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Medium 9781936757114

Appendix 4: Discarded/modified Metadata Elements

Brian O'Leary Book Industry Study Group ePub
Medium 9781442276147

Engineering a Digitization Workflow to Accommodate Crowdsourcing

Rowman & Littlefield Publishers ePub

Engineering a Digitization Workflow to Accommodate Crowdsourcing

Riccardo Ferrante

Smithsonian Institution Archives, ferranter@si.edu

Abstract Utilizing crowdsourcing to make an organization’s cultural heritage material more accessible can be a cumbersome and resource-intensive process. Without a digitization workflow designed to facilitate the use of image sets in multiple ways on a variety of platforms, large-scale crowdsourcing would be out of reach for the Smithsonian Institution Archives (SIA). However, such a workflow can also be a natural extension of regular operations. SIA’s incorporation of crowdsourcing preparation into its normal digital preservation and access operations demonstrates how an organization can achieve higher levels of audience engagement and acquire high-quality enriched data while avoiding heavy impacts to existing staff resources. This brief article outlines digitization workflows, material selection, and the underpinning principles and practices that the SIA employs and offers these as one possibility for organizations to consider before embarking on such a project.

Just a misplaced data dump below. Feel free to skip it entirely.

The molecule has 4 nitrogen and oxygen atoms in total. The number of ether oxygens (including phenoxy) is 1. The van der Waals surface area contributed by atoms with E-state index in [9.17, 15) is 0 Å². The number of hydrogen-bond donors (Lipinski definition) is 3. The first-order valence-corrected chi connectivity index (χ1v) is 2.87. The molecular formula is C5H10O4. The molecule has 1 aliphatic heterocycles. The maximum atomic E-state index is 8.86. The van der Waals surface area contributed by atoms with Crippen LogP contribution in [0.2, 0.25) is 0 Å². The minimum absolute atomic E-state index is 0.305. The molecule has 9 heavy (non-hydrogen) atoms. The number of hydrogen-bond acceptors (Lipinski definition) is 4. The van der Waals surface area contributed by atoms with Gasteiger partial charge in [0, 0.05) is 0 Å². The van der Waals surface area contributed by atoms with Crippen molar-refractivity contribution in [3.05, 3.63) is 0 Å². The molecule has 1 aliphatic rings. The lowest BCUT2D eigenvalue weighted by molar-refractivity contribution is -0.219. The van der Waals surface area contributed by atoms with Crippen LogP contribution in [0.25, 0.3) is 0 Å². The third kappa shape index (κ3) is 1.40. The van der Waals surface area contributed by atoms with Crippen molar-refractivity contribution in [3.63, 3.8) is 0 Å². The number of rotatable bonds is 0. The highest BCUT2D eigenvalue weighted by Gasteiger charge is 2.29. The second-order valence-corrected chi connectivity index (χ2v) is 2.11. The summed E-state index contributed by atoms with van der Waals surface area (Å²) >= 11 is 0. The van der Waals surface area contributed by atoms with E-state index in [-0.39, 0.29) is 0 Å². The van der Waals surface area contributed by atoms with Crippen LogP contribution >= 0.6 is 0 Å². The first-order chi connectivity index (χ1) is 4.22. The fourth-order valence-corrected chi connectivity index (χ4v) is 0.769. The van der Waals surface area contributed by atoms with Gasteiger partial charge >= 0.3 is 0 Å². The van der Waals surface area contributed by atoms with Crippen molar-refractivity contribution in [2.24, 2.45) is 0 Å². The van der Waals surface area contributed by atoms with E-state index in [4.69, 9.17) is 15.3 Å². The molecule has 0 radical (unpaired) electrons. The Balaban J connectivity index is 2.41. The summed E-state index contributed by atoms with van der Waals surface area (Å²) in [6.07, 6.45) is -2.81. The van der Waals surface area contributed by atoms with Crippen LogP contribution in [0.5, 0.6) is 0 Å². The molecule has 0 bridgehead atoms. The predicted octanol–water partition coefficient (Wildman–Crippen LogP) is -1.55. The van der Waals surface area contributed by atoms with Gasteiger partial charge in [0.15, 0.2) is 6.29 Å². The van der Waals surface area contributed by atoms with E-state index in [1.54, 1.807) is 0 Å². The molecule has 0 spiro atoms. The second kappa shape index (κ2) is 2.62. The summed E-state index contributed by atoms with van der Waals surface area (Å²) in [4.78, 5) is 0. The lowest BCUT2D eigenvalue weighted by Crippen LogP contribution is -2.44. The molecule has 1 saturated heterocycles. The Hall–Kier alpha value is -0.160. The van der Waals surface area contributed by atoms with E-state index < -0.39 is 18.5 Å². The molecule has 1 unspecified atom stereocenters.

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Medium 9781908372307

Chapter 6 – Mindset and body language

Dee Clayton M-Y Books Ltd ePub

The content for this next chapter is pulled together by answering some of the most common questions from mentoring clients. By this point, as they start to ask these questions, Im delighted - it means no more monkeys getting in the way; they just want to get on and become a good speaker.

Obviously theres more depth to each and every technique but in the interest of keeping this book from becoming an encyclopaedia I thought Id just summarize them so you can begin to practice the ideas yourself.

I could talk for hours on this topic in fact I often do in training courses. But this isnt the book for that. This books about taming the monkeys - and now theyre tamed you might have a few Green ones left that are genuine and telling the truth. Because you may have avoided speaking for so long its very likely that you have a few questions or missing skills. Youve been so busy before worrying about your monkeys you probably didnt get much of a chance to focus on: